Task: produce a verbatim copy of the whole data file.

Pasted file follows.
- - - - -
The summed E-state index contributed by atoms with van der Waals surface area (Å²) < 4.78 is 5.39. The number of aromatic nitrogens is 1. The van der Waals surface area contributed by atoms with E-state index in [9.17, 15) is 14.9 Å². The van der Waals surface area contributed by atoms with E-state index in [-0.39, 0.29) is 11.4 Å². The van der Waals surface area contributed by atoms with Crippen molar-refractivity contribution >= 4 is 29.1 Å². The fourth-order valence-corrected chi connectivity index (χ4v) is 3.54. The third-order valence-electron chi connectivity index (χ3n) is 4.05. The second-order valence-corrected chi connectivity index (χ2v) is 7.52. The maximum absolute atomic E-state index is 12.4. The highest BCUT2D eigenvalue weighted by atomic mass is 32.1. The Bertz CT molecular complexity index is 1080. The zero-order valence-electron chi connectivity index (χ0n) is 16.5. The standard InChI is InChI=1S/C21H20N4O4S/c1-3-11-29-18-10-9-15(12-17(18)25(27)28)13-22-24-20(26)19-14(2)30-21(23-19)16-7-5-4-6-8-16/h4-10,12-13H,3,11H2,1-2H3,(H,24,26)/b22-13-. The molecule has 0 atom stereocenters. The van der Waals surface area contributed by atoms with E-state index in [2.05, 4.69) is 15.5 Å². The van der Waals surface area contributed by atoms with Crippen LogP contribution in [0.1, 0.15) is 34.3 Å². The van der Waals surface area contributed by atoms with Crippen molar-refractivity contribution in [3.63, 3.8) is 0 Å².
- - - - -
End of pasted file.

The summed E-state index contributed by atoms with van der Waals surface area (Å²) < 4.78 is 5.39. The number of aromatic nitrogens is 1. The van der Waals surface area contributed by atoms with E-state index in [9.17, 15) is 14.9 Å². The van der Waals surface area contributed by atoms with E-state index in [-0.39, 0.29) is 11.4 Å². The van der Waals surface area contributed by atoms with Crippen molar-refractivity contribution >= 4 is 29.1 Å². The fourth-order valence-corrected chi connectivity index (χ4v) is 3.54. The third-order valence-electron chi connectivity index (χ3n) is 4.05. The second-order valence-corrected chi connectivity index (χ2v) is 7.52. The maximum absolute atomic E-state index is 12.4. The highest BCUT2D eigenvalue weighted by atomic mass is 32.1. The Bertz CT molecular complexity index is 1080. The zero-order valence-electron chi connectivity index (χ0n) is 16.5. The standard InChI is InChI=1S/C21H20N4O4S/c1-3-11-29-18-10-9-15(12-17(18)25(27)28)13-22-24-20(26)19-14(2)30-21(23-19)16-7-5-4-6-8-16/h4-10,12-13H,3,11H2,1-2H3,(H,24,26)/b22-13-. The molecule has 0 atom stereocenters. The van der Waals surface area contributed by atoms with E-state index in [2.05, 4.69) is 15.5 Å². The van der Waals surface area contributed by atoms with Crippen LogP contribution in [0.1, 0.15) is 34.3 Å². The van der Waals surface area contributed by atoms with Crippen molar-refractivity contribution in [3.63, 3.8) is 0 Å².